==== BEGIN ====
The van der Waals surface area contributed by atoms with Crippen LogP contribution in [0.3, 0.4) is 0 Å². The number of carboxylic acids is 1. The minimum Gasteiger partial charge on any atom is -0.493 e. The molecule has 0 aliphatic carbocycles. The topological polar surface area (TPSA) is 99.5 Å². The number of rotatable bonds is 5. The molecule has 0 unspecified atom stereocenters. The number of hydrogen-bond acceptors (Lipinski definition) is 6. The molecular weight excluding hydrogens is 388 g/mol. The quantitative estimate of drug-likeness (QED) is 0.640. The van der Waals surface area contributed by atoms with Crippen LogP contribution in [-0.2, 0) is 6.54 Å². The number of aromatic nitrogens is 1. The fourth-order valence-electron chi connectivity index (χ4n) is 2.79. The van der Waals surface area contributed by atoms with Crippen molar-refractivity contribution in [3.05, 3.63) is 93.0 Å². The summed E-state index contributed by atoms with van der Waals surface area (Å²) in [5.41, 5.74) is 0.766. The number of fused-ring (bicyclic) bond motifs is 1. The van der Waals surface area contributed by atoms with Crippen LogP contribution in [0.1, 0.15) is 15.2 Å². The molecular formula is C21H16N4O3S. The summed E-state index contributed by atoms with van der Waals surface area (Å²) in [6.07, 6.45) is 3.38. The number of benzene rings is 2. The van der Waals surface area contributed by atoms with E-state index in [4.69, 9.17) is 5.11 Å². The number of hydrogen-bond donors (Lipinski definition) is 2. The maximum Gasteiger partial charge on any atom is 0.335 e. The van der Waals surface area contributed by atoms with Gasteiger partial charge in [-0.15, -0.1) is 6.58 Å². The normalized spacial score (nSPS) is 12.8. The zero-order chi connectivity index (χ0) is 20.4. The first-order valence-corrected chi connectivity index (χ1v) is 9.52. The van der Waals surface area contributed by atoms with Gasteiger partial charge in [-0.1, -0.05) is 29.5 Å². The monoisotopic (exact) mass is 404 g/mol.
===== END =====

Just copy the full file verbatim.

The van der Waals surface area contributed by atoms with Crippen LogP contribution in [0.3, 0.4) is 0 Å². The number of carboxylic acids is 1. The minimum Gasteiger partial charge on any atom is -0.493 e. The molecule has 0 aliphatic carbocycles. The topological polar surface area (TPSA) is 99.5 Å². The number of rotatable bonds is 5. The molecule has 0 unspecified atom stereocenters. The number of hydrogen-bond acceptors (Lipinski definition) is 6. The molecular weight excluding hydrogens is 388 g/mol. The quantitative estimate of drug-likeness (QED) is 0.640. The van der Waals surface area contributed by atoms with Crippen LogP contribution in [-0.2, 0) is 6.54 Å². The number of aromatic nitrogens is 1. The fourth-order valence-electron chi connectivity index (χ4n) is 2.79. The van der Waals surface area contributed by atoms with Crippen molar-refractivity contribution in [3.05, 3.63) is 93.0 Å². The summed E-state index contributed by atoms with van der Waals surface area (Å²) in [5.41, 5.74) is 0.766. The number of fused-ring (bicyclic) bond motifs is 1. The van der Waals surface area contributed by atoms with Crippen LogP contribution in [0.1, 0.15) is 15.2 Å². The molecular formula is C21H16N4O3S. The summed E-state index contributed by atoms with van der Waals surface area (Å²) in [6.07, 6.45) is 3.38. The number of benzene rings is 2. The van der Waals surface area contributed by atoms with E-state index in [4.69, 9.17) is 5.11 Å². The number of hydrogen-bond donors (Lipinski definition) is 2. The maximum Gasteiger partial charge on any atom is 0.335 e. The van der Waals surface area contributed by atoms with Gasteiger partial charge in [-0.15, -0.1) is 6.58 Å². The normalized spacial score (nSPS) is 12.8. The zero-order chi connectivity index (χ0) is 20.4. The first-order valence-corrected chi connectivity index (χ1v) is 9.52. The van der Waals surface area contributed by atoms with Gasteiger partial charge in [-0.1, -0.05) is 29.5 Å². The monoisotopic (exact) mass is 404 g/mol.